Tax Insights

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When Happily Ever After Isn’t: Innocent Spouse Relief

The union of two people in life generally comes with optimism for the future; a hope for the life that will be “happily ever after”. Reality however, can sometimes have a different agenda. There are situations where one spouse or ex-spouse finds themselves on the wrong side of the IRS for a jointly filed tax return. Innocent spouse relief may provide a needed reprieve for them.

When a joint income tax return is filed, the tax law holds both of the spouses responsible for the entire tax liability. This is referred to as joint and several liability. Under the provisions of joint and several liability, the parties are responsible for not only the tax liability shown on the return but any additional tax liability the IRS may later assess resulting from changes to the return. While a divorce may sever your ties with your spouse, the bond with the IRS holding you responsible remains as strong as ever. Provisions in your divorce decree holding your former spouse responsible for the tax will not keep the IRS from attempting to collect the tax from you under the joint and several liability principles. Relief can be sought through the innocent spouse relief provisions.

There are four types of relief available: (1) innocent spouse relief, (2) separation of liability relief, (3) equitable relief and (4) relief from liability for tax attributable to an item of community income. To qualify for innocent spouse relief, you must have (1) filed a joint return for the year; (2) have an understated tax on the return due to erroneous items of the person with whom you filed the return; (3) can show that when you signed the return you did not know and had no reason to know that the understated tax existed; (4) taking into account all the facts and circumstances, it is held that it would be unfair to hold you liable for the understated tax; and (5) you have made a timely election to qualify for relief. All five of the criteria must be satisfied by the taxpayer to qualify for relief under the innocent spouse provision. Each of the other types of relief has their own qualifying criteria.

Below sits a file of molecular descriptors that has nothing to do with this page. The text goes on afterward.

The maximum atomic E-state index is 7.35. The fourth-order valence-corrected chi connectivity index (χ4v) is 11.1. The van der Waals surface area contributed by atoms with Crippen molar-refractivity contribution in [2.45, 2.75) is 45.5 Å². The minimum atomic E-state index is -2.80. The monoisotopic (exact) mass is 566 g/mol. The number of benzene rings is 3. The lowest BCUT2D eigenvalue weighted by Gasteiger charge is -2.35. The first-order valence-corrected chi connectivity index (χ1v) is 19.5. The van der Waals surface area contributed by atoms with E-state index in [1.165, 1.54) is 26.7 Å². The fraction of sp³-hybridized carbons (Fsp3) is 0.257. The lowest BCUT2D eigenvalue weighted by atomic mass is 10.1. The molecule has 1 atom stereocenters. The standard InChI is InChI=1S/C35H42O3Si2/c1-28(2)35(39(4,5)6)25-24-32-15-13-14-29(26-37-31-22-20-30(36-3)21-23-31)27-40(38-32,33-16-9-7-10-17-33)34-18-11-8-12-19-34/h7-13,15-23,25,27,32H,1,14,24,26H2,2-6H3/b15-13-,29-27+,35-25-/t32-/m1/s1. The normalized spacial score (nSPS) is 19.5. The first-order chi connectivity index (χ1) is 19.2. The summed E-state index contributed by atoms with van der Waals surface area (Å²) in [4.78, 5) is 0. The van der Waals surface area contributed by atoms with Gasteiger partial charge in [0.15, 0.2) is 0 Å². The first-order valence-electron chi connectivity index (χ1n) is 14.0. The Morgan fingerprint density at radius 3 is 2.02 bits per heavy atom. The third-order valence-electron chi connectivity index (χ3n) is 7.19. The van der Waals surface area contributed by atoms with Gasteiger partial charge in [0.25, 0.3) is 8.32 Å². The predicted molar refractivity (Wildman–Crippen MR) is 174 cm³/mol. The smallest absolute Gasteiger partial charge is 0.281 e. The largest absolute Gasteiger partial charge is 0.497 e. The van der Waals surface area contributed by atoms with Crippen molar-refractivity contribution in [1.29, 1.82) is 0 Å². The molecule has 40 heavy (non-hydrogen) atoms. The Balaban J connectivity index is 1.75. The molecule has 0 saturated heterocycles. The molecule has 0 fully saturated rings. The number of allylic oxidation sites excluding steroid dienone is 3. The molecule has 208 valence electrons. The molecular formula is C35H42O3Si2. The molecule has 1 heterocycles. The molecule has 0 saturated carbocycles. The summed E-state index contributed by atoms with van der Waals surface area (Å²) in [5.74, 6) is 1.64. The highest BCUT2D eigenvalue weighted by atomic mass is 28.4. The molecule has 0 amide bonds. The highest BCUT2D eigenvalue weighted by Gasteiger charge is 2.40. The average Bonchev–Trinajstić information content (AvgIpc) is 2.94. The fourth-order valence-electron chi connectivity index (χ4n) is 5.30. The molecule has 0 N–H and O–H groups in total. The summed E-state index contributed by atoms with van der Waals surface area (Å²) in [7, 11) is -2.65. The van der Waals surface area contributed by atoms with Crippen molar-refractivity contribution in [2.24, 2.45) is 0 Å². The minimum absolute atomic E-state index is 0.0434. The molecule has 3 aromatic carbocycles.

Innocent spouse relief is not automatically granted. Form 8857 is filed with the IRS to request the innocent spouse relief. The form should be filed as soon as you become aware of a tax liability for which you believe only your spouse or former spouse should be held responsible. If the IRS has begun collection actions to collect a tax that you believe the innocent spouse relief provision should apply to, you must file the form no later than two years after the first attempt by the IRS to collect the tax. It is the taxpayer’s burden to prove to the IRS that they qualify for relief under the applicable provision.

The IRS will review and make a determination if you qualify for relief. Your spouse or former spouse will be contacted by the IRS and asked if he or she would like to participate in the process. After review, the IRS will issue a preliminary determination letter to the requestor and the spouse or former spouse. If neither party appeals the decision, the IRS will then issue a final determination letter to both parties.

It may not be your “happily ever after” – but if you qualify for relief under the provisions, you may be back on the road to finding it.

By Cheryl Dickerson, CPA